RS: My fascination with mechanics and machinery began at an early age. Jules Verne was always a favorite author of mine. But when I depict machine parts, they might be simple components like discs, hinges, or levers. They often convey a deeper message and aren’t necessarily a complete machine.

BW: I’m drawn to “Olimpia II” – a striking piece with a unique inspiration. Can you tell me about its origin and how it came to be?

RS: E.T.A. Hoffmann is a beloved author of mine. Writing nearly 200 years ago, he explored concepts that today might be likened to science fiction. He was captivated by the notion of a cyborg, then referred to as an automaton – a mechanical being. In his time, without electronics, these creations were envisioned as intricate clockworks. Any functionality beyond mechanics was attributed to magic. The blending of mechanics and human form in an artificial entity resonates deeply with me. It’s a quintessential embodiment of the Venusmachine concept.

Olimpia-II by Reinhard Schmid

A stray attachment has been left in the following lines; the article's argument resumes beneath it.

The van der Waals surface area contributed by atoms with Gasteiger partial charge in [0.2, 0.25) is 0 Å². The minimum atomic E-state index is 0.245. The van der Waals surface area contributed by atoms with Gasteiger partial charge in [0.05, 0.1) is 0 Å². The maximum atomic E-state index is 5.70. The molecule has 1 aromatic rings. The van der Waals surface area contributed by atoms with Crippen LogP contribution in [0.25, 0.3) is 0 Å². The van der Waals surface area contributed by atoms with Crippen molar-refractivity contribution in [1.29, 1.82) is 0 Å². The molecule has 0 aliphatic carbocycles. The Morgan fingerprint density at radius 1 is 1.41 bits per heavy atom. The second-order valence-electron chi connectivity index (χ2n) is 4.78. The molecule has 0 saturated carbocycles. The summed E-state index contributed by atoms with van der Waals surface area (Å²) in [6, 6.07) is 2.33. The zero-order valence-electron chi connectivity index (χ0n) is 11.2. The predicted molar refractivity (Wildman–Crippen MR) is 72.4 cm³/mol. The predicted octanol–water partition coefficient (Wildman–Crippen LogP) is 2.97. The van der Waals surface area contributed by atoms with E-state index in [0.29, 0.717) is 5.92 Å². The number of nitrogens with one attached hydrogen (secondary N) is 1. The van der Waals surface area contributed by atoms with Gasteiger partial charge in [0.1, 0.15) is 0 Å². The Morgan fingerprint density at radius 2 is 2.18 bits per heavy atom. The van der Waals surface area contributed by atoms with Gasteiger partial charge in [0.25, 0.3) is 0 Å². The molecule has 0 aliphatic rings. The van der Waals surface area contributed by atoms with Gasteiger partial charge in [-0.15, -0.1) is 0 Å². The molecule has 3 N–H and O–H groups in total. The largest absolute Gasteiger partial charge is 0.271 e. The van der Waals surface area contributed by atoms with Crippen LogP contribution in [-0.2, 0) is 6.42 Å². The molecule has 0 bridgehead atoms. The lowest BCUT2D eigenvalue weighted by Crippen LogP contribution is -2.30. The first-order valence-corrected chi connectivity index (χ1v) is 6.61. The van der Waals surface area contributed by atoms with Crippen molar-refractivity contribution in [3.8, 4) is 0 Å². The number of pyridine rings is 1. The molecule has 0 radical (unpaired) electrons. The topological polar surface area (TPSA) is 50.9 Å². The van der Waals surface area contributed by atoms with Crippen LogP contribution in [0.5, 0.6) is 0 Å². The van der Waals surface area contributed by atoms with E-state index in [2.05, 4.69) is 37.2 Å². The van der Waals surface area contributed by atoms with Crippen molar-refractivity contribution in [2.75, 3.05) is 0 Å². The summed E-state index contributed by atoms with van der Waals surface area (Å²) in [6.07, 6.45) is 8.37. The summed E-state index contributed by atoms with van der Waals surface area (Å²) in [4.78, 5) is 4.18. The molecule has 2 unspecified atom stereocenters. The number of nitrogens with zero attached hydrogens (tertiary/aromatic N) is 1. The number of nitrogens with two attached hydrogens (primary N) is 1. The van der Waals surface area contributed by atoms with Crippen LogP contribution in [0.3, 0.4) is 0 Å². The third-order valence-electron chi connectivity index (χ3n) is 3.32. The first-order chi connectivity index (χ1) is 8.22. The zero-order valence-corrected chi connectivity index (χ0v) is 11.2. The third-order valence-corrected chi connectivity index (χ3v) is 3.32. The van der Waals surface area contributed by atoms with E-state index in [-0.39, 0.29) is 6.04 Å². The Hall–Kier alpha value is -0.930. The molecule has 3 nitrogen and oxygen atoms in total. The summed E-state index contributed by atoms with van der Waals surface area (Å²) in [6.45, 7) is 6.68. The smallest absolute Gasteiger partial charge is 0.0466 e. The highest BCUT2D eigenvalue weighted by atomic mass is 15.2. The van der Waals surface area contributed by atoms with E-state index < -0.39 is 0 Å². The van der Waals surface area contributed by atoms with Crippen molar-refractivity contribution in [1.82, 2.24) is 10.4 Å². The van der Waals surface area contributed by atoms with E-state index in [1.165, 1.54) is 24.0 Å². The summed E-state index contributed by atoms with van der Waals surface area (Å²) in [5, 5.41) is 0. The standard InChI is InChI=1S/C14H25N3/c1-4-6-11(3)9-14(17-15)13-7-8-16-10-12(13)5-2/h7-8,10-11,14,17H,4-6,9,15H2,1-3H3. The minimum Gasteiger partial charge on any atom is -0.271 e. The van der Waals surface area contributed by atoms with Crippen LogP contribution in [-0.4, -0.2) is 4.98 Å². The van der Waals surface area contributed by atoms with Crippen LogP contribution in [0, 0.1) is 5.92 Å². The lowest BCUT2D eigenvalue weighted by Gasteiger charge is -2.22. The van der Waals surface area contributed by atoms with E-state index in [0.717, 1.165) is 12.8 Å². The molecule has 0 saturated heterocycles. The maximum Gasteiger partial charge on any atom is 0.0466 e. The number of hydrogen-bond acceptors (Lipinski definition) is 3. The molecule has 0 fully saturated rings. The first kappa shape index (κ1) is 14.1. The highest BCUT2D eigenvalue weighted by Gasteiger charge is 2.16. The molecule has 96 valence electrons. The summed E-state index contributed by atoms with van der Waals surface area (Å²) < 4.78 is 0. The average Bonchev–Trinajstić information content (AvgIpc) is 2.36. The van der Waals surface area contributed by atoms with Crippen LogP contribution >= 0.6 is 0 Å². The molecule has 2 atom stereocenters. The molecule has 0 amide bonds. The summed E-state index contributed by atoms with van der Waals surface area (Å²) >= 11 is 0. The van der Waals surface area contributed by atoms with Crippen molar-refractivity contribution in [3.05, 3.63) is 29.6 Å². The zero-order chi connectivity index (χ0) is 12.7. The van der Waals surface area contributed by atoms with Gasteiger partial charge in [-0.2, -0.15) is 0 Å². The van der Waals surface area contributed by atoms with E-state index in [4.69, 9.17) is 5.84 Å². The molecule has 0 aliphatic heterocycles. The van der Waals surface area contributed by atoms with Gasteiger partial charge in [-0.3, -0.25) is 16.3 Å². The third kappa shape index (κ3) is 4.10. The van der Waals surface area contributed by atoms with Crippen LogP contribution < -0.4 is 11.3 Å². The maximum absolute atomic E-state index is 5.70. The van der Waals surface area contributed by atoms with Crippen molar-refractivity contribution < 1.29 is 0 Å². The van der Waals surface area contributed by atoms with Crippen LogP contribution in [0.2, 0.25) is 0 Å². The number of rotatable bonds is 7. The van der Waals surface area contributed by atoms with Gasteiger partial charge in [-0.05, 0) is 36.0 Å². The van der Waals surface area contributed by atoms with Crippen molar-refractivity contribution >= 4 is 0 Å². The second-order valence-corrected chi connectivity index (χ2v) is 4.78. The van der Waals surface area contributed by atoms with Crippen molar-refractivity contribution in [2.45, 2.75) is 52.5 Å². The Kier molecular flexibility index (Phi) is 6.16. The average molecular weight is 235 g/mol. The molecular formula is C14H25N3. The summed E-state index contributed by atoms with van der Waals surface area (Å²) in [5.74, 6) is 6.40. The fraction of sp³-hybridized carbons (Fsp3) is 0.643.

BW: In the novel you’re referencing, there’s a story of a beautiful woman perceived as perfect, especially in a patriarchal context. She rarely spoke and seemed to be in awe of things. By the end, it’s revealed that her perfection is due to her being an automaton.

RS: Exactly. Many saw her true nature, but he was so enamored that he overlooked it. He believed she completely understood him. Unfortunately, it all took a tragic turn.

BW: I’d like to discuss another piece from MakersPlace that I particularly admire – “Luna”. Created for your solo exhibition in Dusseldorf, it seems to encapsulate many of your recurring themes. It feels like a retrospective in just 25 seconds. Was that your intent?

RS: My main goal was to capture the essence of a dream, its surreal nature, and how it seamlessly jumps between scenes with no clear connection. The recurring themes and atmosphere are derived from my own repetitive dream, particularly prevalent in my youth. I wanted to encapsulate that specific ambiance.

Luna by Reinhard Schmid

From Idea to Medium